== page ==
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Available data

I got an answer to my questions about implementing the new grassland SSSI designation guidelines from Natural England on 23 March. Replies are normally meant to arrive within 15 working days; I sent the first email on 31st January. Anyway, they apologised, so perhaps it won’t happen again. Many (genuine) thanks to the support advisor (the second I’ve spoken to – I think the first one left) who managed to force an answer from someone.

Basically, the reply was links to the guideline documents Natural England use for assessing SSSI designations (which to be fair to them, they can hardly say “we’re really strapped for cash; heeeeelp!” in an official reply) and also the phrase…

“These are guidelines and do not bind Natural England or the other GB statutory conservation agencies as such to notify all areas of land that may qualify or to set any timetable for notification.”

I checked again with the advisor about this phrase just to make sure that was what they meant to say as I wanted to use it in my blog, and the subsequent reply was to refer me to para 12.2 in the summary section of Part 1 of the GB SSSI guidelines (Rationale & operational approach) which sets out the status of the guidelines. http://jncc.defra.gov.uk/pdf/SSSI_GuidelinesPart1_PUBLICATION_Dec2013v2.pdf

It contains the phrase “Using this guidance, country agency staff should be able to determine and explain any selection case in the most objective manner possible.” Good! I find the best way to proceed is by being objective too; and they go on to say each case rests on expert judgement which should be “based on an assessment of the available data.”

“Available data” – what does that mean to you? The government have a dataset of unimproved grasslands on their MAGIC data site. The data-mapping concept itself is fantastic and whoever pushed for it to be created is a complete star – I really love maps and what they tell us about our culture.

IMG_9582However, in my area there are some ‘divergences’ between the mapped information and the present reality of unimproved grasslands. One site listed as 0.67 ha MG5 (surveyed 1991) is now covered in scrub and bramble (above pic), and part of an adjacent one (0.28 ha) is also scrub covered. One site 1.54 ha (again 1991 survey) was ploughed and reseeded in the mid-2000’s when the old farmer retired and a new one took over (you can see this if you switch the aerial photographs layer on). Another site of 1.38 ha of MG5 is listed with the comment “Uncertainty as to whether vegetation classification is MG5 or MG6 as site was “difficult to access”; when I was last there much was covered with scrub. Yet another site of 0.54 ha shows, as scrub or perhaps new woodland, on the aerial photograph.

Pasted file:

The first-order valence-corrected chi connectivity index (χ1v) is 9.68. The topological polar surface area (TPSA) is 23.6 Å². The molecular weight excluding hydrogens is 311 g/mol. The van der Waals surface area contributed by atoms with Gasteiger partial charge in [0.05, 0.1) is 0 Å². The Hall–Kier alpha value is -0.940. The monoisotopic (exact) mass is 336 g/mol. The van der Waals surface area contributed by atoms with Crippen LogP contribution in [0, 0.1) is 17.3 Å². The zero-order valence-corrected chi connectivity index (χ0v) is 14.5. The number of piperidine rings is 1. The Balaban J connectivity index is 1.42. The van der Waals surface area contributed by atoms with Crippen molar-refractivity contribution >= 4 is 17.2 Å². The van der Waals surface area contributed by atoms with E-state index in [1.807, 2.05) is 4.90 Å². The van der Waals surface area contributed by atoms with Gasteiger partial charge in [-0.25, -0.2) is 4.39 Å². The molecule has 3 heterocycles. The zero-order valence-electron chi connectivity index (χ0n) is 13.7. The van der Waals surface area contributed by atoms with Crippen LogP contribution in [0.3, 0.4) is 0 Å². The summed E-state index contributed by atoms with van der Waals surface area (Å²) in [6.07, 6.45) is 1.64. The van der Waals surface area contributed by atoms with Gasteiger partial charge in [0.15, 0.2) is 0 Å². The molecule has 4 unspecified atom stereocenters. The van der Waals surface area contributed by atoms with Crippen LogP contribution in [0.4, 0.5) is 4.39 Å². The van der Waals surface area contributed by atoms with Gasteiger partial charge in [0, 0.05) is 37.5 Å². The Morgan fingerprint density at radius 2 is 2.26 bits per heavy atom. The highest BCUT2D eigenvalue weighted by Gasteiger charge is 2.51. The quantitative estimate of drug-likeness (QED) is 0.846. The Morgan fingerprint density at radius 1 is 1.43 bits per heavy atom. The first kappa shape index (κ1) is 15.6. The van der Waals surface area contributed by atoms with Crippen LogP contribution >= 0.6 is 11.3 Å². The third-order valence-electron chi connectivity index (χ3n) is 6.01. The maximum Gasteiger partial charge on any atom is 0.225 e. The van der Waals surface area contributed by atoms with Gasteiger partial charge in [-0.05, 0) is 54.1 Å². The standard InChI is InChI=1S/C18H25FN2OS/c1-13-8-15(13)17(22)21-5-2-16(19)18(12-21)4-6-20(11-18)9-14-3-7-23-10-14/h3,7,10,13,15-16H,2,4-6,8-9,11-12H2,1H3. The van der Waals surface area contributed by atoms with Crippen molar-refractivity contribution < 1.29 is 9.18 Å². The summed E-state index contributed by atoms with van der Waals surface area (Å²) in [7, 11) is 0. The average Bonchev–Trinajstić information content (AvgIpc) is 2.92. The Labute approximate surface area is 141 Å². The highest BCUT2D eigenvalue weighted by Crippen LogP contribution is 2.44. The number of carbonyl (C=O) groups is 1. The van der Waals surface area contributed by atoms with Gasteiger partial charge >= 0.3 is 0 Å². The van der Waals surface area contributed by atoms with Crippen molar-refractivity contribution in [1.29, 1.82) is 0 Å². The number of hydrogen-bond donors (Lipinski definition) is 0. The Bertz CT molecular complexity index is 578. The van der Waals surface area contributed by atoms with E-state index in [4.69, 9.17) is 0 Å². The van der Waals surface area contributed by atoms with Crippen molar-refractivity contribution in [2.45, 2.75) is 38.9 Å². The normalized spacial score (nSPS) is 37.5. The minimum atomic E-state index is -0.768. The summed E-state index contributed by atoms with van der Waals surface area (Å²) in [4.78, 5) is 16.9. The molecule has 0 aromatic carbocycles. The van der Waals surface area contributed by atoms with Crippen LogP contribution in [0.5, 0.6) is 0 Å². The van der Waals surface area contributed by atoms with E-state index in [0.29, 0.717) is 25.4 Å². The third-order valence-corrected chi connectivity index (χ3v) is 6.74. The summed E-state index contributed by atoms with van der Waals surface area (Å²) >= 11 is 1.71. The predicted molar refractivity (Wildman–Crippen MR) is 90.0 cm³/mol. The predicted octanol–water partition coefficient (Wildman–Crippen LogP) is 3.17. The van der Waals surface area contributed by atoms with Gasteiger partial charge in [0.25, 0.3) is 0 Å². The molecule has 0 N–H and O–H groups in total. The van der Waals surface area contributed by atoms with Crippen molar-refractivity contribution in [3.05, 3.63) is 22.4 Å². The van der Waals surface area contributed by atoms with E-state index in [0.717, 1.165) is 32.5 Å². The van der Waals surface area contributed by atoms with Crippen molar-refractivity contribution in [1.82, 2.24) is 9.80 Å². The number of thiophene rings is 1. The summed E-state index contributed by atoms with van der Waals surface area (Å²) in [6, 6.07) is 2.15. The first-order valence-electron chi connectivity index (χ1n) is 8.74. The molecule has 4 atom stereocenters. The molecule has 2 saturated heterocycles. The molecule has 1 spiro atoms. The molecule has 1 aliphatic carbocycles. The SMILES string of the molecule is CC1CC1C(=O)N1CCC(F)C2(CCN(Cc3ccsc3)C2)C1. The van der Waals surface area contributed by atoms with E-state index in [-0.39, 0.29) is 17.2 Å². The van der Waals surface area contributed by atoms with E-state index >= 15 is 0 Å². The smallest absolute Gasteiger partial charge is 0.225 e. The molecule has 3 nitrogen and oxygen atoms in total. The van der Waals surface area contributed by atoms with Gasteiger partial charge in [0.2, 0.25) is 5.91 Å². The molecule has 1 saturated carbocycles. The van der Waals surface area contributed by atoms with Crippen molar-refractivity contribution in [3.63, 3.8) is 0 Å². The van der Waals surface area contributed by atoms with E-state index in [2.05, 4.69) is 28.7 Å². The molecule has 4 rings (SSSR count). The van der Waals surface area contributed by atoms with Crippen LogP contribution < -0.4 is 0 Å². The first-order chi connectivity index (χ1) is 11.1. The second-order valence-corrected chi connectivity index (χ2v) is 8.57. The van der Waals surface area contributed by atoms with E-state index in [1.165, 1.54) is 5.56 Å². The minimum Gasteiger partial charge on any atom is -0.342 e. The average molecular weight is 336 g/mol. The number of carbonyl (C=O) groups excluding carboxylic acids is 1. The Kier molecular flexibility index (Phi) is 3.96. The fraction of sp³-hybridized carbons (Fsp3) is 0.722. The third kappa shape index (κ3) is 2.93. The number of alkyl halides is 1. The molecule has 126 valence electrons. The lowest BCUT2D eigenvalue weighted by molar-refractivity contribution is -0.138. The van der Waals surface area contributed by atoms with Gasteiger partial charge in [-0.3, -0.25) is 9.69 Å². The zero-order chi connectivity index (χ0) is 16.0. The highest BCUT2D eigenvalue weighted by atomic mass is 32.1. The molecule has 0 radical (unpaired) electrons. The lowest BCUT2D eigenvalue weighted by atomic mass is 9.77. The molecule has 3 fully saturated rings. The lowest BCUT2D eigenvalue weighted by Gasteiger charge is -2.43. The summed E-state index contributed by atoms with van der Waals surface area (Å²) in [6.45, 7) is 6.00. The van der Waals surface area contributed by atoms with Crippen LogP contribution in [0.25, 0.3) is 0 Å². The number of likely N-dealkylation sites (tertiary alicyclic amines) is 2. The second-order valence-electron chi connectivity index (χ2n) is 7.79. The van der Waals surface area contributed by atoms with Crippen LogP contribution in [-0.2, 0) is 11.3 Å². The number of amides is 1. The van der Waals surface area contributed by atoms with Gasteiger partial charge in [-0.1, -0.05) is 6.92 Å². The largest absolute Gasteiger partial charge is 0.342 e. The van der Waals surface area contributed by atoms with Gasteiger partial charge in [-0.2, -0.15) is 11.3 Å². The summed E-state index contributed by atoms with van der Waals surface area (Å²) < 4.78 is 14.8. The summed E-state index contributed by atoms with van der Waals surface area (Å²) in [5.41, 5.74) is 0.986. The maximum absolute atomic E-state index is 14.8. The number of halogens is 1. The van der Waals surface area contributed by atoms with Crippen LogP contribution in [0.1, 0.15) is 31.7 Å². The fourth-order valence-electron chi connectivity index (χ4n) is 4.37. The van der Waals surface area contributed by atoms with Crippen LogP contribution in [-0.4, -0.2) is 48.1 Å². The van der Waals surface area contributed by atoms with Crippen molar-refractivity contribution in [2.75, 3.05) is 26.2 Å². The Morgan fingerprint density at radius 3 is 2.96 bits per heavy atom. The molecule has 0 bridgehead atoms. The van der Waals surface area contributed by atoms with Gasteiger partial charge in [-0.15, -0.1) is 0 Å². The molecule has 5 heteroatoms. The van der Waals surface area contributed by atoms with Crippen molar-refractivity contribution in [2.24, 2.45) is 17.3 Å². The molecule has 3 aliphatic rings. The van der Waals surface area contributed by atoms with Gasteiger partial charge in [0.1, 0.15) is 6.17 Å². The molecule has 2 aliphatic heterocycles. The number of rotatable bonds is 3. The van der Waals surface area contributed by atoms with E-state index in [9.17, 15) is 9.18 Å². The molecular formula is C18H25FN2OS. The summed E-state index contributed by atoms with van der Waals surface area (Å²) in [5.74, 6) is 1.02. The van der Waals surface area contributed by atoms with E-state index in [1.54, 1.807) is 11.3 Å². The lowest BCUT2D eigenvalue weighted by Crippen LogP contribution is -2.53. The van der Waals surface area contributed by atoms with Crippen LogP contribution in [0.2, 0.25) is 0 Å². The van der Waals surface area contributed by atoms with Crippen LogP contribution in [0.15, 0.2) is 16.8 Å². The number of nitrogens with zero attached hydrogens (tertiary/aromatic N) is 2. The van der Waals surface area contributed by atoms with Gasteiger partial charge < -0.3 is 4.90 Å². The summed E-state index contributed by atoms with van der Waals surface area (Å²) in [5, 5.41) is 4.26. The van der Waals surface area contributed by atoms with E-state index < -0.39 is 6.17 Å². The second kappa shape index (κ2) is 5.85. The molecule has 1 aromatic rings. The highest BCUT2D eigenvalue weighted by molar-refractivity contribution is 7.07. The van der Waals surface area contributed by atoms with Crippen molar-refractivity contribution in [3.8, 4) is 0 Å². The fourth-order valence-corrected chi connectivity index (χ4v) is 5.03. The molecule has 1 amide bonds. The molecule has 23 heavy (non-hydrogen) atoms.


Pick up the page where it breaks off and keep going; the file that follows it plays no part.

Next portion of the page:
Not shown on this MAGIC Map layer are 20 sites (all info in the public domain including NVC surveys – some paid for by Natural England – pic above is 2.24 ha of MG5 publicly owned) that would fit the current SSSI guidelines criteria including one estimated to be 100 ha; this last a particular bone of contention (I’ve never managed to get access permission to survey) and I contacted my local Natural England team about this (for context, 100 ha puts it into the top 10% of this priority plant community in terms of size in England); they said “I have also checked our mapping systems for any records of priority habitat within the [redacted by me] boundary, and the only site is a small section of open mosaic habitat at the north of the site and to the immediate west…” and yet I directed them to an independent ecologist’s report (paid for by the landowner as part of a planning application and so publicly available) that makes it clear Natural England’s data is wrong and the site is unimproved grassland.

Do you see where I am going with this? My area, the Tees Valley, is tiny (79,495 ha compared to the whole of England’s 13,027,900 hectares) and the Natural England official map layer for ‘unimproved grassland – Lowland Meadows’ is substantially inaccurate. What about really complicated and big areas like Northumberland or Durham or Yorkshire? How wrong are they? Just how accurate is the available data that the Natural England experts make their assessments on?

Going from a local viewpoint up to a national one, the 2016 Priority Habitat figures from Defra show 89,173 ha of deciduous woodland is SSSI in England and for Lowland Meadows SSSI it is 13,415 ha. A single SSSI, the North York Moors which contains the largest continuous tract of heather moorland in England, is 44,094.41 ha (I think used mainly for driven grouse shooting).

Looking at the whole of the country I’m left wondering how did our iconic English meadows and wildflower-rich grasslands, which were once one of the largest habitats in England, get to a point where they are now at least 10 times rarer than ancient woodland? Natural England’s scientific evidence says to protect all sites of 0.5 ha and over, and yet there is no timetable or even intention to act on the available data.